Introduction: Europe's Three Crises
Richards, John, Milner, Henry, Inroads: A Journal of Opinion
THE DEADLY BOMBING OF MADRID TRAINS ON MARCH 11 IS THE MOST VISIBLE symbol thus far of several crises that have converged to shake European self-confidence.
Foremost among these crises is the eruption in the lives of bourgeois Europeans of the seething discontent in the Muslim world. Pious militant Muslims have challenged French republican traditions of laicite, prompting legislation to ban the wearing of religious symbols in schools. Criticism of Israel (by Muslim and non Muslim leaders) now veers into anti-Semitism; synagogues in France have been burned. A survey of Muslims in Britain concluded that one in eight thought future Al Qaeda attacks on America would be justified. London police recently captured large quantities of bomb-making materials. Is lamic militancy has been disrupting life in the usually calm cities of Belgium and the Netherlands.
Another crisis, less traumatic but important, is the unresolved tension over the future of the European Union (EU). At one extreme are the federalists who believe the logic of history calls for the EU to evolve into a superpower able to counter unipolar U.S. hegemony. At the other extreme are the Eurosceptics who view the Union as a pragmatic free trade arrangement devoid of supernational aspirations. Debates over the proposed EU constitution and the position in it of the ten new Eastern European members have brought this crisis to the fore.
From Sweden to Italy, continental Europeans enjoy the world's most generous social programs. To date, these welfare states have generated prosperous, relatively egalitarian societies. But ...
The welfare state has given birth to a third crisis. As the European population ages and the birth rate remains low, demographic projections imply an inexorably rising ratio of non-taxpaying older people to taxpaying workers. Over the last two decades, European electorates have resisted increases in tax rates, while at the same time rejecting politicians proposing to curtail public services, bargain aggressively with public sector unions or impose user fees. The combination of these demographic and political realities has placed France and Germany in the embarrassing position of violating the Maastricht Treaty's deficit rules--rules on which they had insisted as preconditions for the credibility of the euro. Without major changes in the structure of European social services, far worse fiscal imbalance looms over the coming decade.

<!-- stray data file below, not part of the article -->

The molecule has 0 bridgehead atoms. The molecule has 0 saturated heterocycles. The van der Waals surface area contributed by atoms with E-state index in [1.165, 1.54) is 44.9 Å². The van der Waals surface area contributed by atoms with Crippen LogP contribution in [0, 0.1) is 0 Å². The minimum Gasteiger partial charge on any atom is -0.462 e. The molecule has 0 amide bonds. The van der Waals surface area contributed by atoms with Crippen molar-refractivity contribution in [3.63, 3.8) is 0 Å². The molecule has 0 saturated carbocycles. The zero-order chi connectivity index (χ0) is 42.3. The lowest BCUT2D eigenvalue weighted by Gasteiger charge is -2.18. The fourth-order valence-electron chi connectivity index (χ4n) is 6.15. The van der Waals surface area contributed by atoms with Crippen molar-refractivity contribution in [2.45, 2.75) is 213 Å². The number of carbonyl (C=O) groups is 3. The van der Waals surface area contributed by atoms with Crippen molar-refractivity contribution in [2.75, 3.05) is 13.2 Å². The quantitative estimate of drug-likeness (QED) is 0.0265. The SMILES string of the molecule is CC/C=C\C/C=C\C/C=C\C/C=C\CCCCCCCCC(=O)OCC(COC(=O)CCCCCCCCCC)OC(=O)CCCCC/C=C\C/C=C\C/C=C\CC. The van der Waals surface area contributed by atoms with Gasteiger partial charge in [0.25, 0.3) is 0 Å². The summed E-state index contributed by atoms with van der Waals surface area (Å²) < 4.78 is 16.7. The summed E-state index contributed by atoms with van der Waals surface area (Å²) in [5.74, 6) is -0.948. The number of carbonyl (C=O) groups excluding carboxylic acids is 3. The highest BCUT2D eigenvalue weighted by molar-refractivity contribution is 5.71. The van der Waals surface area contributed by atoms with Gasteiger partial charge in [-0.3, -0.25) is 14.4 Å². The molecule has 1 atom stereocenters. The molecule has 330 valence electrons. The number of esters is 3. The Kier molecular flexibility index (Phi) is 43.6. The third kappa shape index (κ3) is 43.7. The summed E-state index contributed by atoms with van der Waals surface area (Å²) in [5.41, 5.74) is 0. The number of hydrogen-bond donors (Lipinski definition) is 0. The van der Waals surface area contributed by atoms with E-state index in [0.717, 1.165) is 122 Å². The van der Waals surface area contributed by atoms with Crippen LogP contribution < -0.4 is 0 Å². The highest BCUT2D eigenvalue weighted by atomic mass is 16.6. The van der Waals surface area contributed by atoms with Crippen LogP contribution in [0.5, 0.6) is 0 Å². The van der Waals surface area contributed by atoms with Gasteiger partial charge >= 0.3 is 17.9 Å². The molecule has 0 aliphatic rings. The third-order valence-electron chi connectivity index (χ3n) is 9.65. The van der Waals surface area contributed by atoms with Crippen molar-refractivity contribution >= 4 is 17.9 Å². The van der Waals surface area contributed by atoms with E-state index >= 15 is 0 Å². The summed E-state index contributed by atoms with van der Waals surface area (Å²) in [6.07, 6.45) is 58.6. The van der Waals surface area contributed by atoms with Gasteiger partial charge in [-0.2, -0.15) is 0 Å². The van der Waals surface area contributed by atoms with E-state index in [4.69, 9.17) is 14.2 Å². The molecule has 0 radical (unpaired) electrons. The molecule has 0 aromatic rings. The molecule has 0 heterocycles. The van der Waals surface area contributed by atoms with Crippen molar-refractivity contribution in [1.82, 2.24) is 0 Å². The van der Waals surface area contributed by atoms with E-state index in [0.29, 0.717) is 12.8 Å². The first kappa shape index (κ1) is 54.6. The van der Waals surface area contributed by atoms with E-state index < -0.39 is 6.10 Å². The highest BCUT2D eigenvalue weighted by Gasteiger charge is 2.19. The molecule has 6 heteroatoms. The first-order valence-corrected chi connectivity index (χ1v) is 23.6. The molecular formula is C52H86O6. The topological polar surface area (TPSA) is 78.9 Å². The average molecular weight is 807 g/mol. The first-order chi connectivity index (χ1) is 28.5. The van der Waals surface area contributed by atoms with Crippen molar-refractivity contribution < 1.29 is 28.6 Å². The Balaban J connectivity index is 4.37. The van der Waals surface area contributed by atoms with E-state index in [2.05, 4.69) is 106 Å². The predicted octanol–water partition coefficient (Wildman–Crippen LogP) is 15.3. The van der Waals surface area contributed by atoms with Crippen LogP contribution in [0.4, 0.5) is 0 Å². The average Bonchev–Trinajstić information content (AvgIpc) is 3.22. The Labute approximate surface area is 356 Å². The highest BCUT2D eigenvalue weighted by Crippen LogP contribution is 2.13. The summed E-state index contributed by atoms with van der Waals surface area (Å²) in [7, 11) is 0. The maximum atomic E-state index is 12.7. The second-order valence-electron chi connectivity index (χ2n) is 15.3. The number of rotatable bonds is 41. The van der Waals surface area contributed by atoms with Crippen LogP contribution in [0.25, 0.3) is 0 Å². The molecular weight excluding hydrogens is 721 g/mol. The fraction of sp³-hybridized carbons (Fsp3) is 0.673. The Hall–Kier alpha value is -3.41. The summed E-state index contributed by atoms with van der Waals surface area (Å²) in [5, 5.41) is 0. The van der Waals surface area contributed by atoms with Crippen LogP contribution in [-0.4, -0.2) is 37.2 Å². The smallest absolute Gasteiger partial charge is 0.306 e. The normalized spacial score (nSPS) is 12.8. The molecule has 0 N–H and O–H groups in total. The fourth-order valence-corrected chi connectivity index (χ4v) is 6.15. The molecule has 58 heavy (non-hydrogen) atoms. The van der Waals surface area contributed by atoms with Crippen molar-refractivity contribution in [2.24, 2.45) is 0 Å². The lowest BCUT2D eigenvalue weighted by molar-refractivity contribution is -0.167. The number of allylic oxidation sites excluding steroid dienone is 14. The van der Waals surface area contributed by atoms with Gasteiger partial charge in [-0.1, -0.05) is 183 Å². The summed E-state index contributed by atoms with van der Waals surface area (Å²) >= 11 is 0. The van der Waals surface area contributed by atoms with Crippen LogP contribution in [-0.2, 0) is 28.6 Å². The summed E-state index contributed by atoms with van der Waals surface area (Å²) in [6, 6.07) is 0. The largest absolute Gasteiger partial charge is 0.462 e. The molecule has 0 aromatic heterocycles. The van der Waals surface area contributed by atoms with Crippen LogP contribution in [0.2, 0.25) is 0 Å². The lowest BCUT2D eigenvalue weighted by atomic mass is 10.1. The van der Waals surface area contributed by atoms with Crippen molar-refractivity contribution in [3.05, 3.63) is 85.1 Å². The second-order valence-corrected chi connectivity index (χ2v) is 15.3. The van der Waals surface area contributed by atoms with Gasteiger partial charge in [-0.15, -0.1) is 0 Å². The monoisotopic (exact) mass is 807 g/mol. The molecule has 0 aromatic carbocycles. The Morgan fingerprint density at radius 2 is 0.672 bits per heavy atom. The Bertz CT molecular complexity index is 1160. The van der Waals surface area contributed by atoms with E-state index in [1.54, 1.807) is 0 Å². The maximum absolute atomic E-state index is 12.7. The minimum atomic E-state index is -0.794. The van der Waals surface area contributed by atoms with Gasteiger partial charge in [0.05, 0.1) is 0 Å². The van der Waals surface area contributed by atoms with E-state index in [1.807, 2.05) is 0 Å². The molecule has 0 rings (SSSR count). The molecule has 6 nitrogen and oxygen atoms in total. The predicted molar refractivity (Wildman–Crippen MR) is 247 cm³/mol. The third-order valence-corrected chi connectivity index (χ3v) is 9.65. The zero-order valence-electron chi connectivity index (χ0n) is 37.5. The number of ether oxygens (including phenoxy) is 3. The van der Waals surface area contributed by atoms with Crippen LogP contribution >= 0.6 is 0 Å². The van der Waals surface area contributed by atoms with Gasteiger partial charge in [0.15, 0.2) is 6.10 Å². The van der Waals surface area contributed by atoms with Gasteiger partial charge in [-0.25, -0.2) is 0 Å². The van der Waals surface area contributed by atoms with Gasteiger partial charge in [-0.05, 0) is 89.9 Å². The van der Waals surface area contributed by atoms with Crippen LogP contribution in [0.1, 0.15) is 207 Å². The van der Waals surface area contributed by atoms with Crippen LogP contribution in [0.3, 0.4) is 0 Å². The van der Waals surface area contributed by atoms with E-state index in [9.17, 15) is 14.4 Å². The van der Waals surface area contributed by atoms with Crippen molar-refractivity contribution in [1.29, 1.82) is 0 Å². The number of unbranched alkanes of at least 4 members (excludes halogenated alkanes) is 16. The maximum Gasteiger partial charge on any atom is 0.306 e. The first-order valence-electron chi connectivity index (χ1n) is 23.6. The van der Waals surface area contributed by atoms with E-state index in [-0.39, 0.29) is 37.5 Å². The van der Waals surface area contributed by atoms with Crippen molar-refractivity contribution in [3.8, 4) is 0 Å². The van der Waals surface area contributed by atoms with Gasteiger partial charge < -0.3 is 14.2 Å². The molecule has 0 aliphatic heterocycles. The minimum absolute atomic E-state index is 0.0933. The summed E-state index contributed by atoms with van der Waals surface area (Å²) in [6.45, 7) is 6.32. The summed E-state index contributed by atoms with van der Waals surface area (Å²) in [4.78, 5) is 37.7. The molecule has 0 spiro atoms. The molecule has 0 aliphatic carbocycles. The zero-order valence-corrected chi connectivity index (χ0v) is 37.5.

These three crises are intimately interwoven. Thus, the demand to join the EU by Turkey, a large Muslim country, entails the first and second. The British, who tend to view the EU as a trade arrangement, support Turkey's application. The French aspire to lead a politically integrated Europe, are traumatized by the rise of politicized Islam within France, and view Turkey as yet another impediment to furthering political union among core EU members.
Unemployment among Muslim immigrants illustrates the interweaving of the first with the third crisis. The generosity of European welfare states attracts immigrants, including many Muslims from North Africa and the Middle East. Concentrated in poor, ethnically homogeneous neighbourhoods, often with poor-quality schools, children of these immigrants often fail to achieve the education levels required to earn reasonable incomes. Consequently, they suffer high unemployment--above 25 per cent in many European countries--and disproportionately rely on social assistance and public housing. The combination of a deep cultural cleavage and chronic unemployment creates recruits for politicized Islamic movements. In reaction, many "old-stock" Europeans have come to embrace the anti-immigration politics of the political right.
The first and second crises--
These crises and their interrelationship are far too complex for our section on Europe to survey comprehensively. However, individual articles shed light on aspects of the crises and how Europeans are grappling with them. …